As a great artist once wrote, “Drawing never fails but often the artist does.” But in this case sometimes it’s the circumstances rather than the artist. For the model continually moves or may get up and walk away. The light may be inadequate, or your view might become blocked. There are many challenges to overcome.

So where should one begin? By just jumping in. Becoming accustomed to working at speed. Now — with practice — it is possible to catch precisely a given subject but done in a slow and laboured manner. Conversely, it is possible to work boldly and freely yet lack the necessary precision. The goal here is to reconcile these two very different demands: to remain precise, yet with a touch both spontaneous and fresh.

Precise here is a slippery word for there are many ways of understanding precision. Time and the intent of the artist dictate the type of accuracy deployed. Obviously, a drawing made in under a minute has differing priorities than one made in ten minutes. Or ten hours for that matter. Take these three drawings as example: two made in transit, and one in a train station. I consider all three fully finished yet obviously with very different goals set for each.

The first is so economical that it is possible to count the lines used. The last is brought to a considerable state of finish in the form of a large range of line and subtlety of value. Yet they all conform to Nature in the sense of say proportion with each line employed for aesthetic necessity. And of the three, the first is in many ways the most difficult to execute — relying so much on so little. So just jumping in allows one to become acquainted not only with capturing Nature quickly and succinctly but strengthening one’s ability to edit the crucial optical material from the irrelevant.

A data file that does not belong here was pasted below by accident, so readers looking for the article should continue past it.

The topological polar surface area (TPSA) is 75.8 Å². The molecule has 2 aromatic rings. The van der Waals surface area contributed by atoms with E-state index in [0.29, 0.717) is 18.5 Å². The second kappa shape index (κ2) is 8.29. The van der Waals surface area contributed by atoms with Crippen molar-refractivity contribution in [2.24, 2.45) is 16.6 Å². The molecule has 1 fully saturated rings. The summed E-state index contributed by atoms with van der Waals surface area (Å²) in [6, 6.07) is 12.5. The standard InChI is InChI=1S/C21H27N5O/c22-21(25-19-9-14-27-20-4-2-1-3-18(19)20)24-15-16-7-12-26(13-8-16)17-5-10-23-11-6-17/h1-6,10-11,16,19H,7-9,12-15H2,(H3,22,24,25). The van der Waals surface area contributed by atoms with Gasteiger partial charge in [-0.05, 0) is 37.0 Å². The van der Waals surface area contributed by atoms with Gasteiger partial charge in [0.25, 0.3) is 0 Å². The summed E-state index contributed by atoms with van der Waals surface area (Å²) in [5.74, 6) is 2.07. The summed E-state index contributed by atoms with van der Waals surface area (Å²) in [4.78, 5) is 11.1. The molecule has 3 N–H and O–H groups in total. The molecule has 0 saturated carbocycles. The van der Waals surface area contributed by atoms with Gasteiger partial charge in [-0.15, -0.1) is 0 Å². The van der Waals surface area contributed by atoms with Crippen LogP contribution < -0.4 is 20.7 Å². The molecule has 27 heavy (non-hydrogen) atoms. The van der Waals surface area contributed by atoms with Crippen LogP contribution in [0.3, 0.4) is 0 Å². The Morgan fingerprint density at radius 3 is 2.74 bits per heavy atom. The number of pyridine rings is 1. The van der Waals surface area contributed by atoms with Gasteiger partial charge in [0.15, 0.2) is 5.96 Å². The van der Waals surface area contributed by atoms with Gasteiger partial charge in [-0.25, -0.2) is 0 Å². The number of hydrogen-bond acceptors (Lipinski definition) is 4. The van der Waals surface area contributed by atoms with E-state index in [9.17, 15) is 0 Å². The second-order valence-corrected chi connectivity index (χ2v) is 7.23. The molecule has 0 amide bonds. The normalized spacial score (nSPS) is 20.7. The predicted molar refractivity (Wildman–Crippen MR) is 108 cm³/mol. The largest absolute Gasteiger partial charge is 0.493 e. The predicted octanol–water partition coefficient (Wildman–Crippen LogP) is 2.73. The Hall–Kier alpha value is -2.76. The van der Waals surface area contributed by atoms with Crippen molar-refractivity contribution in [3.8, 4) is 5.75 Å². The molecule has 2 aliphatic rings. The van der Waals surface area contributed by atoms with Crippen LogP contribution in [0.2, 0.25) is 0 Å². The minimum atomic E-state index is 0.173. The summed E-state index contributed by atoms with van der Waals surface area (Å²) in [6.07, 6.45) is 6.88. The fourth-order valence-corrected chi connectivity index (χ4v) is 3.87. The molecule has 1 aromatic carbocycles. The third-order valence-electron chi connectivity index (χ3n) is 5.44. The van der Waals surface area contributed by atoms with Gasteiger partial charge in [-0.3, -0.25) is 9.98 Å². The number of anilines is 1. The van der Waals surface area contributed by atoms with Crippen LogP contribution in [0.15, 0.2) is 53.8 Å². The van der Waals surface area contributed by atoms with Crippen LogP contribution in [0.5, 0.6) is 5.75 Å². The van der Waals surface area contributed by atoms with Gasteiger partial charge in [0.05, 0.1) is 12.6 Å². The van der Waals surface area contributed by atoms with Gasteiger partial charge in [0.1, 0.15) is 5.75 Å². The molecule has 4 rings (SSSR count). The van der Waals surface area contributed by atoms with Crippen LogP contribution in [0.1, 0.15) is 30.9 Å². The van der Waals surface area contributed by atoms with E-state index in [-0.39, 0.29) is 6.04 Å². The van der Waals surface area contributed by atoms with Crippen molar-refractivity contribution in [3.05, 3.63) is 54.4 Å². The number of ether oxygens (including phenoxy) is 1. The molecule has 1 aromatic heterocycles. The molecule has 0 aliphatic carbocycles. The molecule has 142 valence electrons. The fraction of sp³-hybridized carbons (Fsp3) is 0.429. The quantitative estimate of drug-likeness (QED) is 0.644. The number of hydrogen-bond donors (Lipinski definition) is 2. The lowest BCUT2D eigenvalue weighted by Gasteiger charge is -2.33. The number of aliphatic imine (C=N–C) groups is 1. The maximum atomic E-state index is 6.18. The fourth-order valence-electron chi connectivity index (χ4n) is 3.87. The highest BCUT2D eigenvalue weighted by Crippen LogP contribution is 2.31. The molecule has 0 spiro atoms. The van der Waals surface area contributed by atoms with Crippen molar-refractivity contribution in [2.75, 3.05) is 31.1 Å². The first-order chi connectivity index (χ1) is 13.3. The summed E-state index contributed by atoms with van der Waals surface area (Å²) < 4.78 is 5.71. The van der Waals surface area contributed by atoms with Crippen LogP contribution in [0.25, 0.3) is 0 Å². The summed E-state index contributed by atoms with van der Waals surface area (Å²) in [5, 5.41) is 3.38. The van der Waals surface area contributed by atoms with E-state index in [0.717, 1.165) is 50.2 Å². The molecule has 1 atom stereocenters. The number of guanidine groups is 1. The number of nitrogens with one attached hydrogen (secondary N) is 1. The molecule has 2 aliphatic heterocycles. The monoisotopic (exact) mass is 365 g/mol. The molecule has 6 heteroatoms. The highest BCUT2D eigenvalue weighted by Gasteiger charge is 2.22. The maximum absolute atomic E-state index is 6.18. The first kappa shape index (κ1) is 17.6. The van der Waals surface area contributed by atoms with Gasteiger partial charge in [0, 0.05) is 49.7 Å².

Alongside this it allows one to begin to concentrate more fully on the aesthetic dimension — without which the drawing is not Art but merely a collection of optical details recorded. Aesthetic concerns are things such as when to use a light rather than a dark line, where a single line rather than a cluster, when a curvilinear line instead of a rectilinear line. From there, how to make such lines in a bold and confident manner rather than with meekness and hesitancy. And finally how to use all this material such that there is a unified coherency between each part to every other part and all parts to the whole.